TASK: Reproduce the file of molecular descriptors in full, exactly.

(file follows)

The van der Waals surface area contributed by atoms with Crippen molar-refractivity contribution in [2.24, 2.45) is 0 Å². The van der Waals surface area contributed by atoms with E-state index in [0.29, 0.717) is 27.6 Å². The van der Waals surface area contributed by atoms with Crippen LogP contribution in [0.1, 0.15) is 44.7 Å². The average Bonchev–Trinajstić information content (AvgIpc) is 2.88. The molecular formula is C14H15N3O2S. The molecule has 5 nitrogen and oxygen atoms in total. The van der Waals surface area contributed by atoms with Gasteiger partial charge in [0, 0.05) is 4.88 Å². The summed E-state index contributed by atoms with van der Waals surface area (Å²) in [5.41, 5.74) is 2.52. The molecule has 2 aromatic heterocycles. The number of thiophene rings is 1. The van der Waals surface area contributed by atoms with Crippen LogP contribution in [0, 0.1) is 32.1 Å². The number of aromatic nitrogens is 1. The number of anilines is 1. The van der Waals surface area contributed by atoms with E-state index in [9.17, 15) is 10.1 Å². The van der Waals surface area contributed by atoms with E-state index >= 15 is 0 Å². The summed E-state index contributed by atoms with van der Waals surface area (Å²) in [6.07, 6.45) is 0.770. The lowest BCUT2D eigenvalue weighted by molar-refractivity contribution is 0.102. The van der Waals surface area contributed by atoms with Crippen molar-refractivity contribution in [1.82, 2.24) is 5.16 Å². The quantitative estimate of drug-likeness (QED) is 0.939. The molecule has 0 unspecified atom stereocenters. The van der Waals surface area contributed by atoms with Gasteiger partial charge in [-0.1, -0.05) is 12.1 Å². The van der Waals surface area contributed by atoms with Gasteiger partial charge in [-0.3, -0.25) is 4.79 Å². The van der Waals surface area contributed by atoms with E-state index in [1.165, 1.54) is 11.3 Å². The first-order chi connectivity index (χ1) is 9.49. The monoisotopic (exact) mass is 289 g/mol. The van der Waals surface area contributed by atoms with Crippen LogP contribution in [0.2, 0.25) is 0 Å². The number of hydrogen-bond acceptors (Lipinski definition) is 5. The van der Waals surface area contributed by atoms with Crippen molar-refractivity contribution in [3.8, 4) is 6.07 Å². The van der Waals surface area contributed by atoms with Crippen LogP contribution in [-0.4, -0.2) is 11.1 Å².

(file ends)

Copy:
The van der Waals surface area contributed by atoms with Crippen molar-refractivity contribution in [2.24, 2.45) is 0 Å². The van der Waals surface area contributed by atoms with E-state index in [0.29, 0.717) is 27.6 Å². The van der Waals surface area contributed by atoms with Crippen LogP contribution in [0.1, 0.15) is 44.7 Å². The average Bonchev–Trinajstić information content (AvgIpc) is 2.88. The molecular formula is C14H15N3O2S. The molecule has 5 nitrogen and oxygen atoms in total. The van der Waals surface area contributed by atoms with Gasteiger partial charge in [0, 0.05) is 4.88 Å². The summed E-state index contributed by atoms with van der Waals surface area (Å²) in [5.41, 5.74) is 2.52. The molecule has 2 aromatic heterocycles. The number of thiophene rings is 1. The van der Waals surface area contributed by atoms with Crippen LogP contribution in [0, 0.1) is 32.1 Å². The number of aromatic nitrogens is 1. The number of anilines is 1. The van der Waals surface area contributed by atoms with E-state index in [9.17, 15) is 10.1 Å². The van der Waals surface area contributed by atoms with E-state index >= 15 is 0 Å². The summed E-state index contributed by atoms with van der Waals surface area (Å²) in [6.07, 6.45) is 0.770. The lowest BCUT2D eigenvalue weighted by molar-refractivity contribution is 0.102. The van der Waals surface area contributed by atoms with Crippen molar-refractivity contribution in [1.82, 2.24) is 5.16 Å². The quantitative estimate of drug-likeness (QED) is 0.939. The molecule has 0 unspecified atom stereocenters. The van der Waals surface area contributed by atoms with Gasteiger partial charge in [-0.1, -0.05) is 12.1 Å². The van der Waals surface area contributed by atoms with Gasteiger partial charge in [-0.3, -0.25) is 4.79 Å². The van der Waals surface area contributed by atoms with E-state index in [1.165, 1.54) is 11.3 Å². The first-order chi connectivity index (χ1) is 9.49. The monoisotopic (exact) mass is 289 g/mol. The van der Waals surface area contributed by atoms with Crippen LogP contribution in [0.2, 0.25) is 0 Å². The number of hydrogen-bond acceptors (Lipinski definition) is 5. The van der Waals surface area contributed by atoms with Crippen molar-refractivity contribution in [3.8, 4) is 6.07 Å². The van der Waals surface area contributed by atoms with Crippen LogP contribution in [-0.4, -0.2) is 11.1 Å².